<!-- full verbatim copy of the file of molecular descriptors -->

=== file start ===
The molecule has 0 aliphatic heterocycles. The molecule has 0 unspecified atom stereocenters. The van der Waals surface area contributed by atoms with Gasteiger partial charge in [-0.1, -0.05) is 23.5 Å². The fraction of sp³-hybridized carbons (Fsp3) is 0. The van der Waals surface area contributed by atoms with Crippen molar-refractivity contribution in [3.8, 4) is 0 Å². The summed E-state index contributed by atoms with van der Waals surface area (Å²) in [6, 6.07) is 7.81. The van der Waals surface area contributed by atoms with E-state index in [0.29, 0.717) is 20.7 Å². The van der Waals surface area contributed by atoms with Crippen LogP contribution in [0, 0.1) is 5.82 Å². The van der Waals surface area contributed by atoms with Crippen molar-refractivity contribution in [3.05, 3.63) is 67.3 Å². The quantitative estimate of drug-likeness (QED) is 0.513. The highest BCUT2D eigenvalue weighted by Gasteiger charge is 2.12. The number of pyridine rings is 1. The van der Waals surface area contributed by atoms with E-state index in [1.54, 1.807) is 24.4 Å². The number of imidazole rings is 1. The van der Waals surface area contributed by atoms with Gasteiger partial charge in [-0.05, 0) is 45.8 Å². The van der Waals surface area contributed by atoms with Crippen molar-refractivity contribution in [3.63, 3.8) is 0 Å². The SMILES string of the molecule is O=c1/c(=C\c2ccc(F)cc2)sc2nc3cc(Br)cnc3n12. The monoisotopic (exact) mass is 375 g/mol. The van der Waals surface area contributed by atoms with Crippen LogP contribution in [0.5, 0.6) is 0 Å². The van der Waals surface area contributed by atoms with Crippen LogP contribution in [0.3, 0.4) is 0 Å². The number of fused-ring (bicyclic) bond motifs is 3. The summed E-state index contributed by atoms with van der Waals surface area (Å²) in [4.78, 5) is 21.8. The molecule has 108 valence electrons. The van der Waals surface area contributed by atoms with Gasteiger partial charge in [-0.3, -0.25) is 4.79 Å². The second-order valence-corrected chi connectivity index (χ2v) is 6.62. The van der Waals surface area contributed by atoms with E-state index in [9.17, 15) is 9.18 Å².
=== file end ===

The molecule has 0 aliphatic heterocycles. The molecule has 0 unspecified atom stereocenters. The van der Waals surface area contributed by atoms with Gasteiger partial charge in [-0.1, -0.05) is 23.5 Å². The fraction of sp³-hybridized carbons (Fsp3) is 0. The van der Waals surface area contributed by atoms with Crippen molar-refractivity contribution in [3.8, 4) is 0 Å². The summed E-state index contributed by atoms with van der Waals surface area (Å²) in [6, 6.07) is 7.81. The van der Waals surface area contributed by atoms with E-state index in [0.29, 0.717) is 20.7 Å². The van der Waals surface area contributed by atoms with Crippen LogP contribution in [0, 0.1) is 5.82 Å². The van der Waals surface area contributed by atoms with Crippen molar-refractivity contribution in [3.05, 3.63) is 67.3 Å². The quantitative estimate of drug-likeness (QED) is 0.513. The highest BCUT2D eigenvalue weighted by Gasteiger charge is 2.12. The number of pyridine rings is 1. The van der Waals surface area contributed by atoms with E-state index in [1.54, 1.807) is 24.4 Å². The number of imidazole rings is 1. The van der Waals surface area contributed by atoms with Gasteiger partial charge in [-0.05, 0) is 45.8 Å². The van der Waals surface area contributed by atoms with Crippen molar-refractivity contribution in [3.63, 3.8) is 0 Å². The SMILES string of the molecule is O=c1/c(=C\c2ccc(F)cc2)sc2nc3cc(Br)cnc3n12. The monoisotopic (exact) mass is 375 g/mol. The van der Waals surface area contributed by atoms with Crippen LogP contribution in [0.5, 0.6) is 0 Å². The van der Waals surface area contributed by atoms with Crippen LogP contribution in [0.3, 0.4) is 0 Å². The number of fused-ring (bicyclic) bond motifs is 3. The summed E-state index contributed by atoms with van der Waals surface area (Å²) in [4.78, 5) is 21.8. The molecule has 108 valence electrons. The van der Waals surface area contributed by atoms with Gasteiger partial charge in [-0.3, -0.25) is 4.79 Å². The second-order valence-corrected chi connectivity index (χ2v) is 6.62. The van der Waals surface area contributed by atoms with E-state index in [9.17, 15) is 9.18 Å².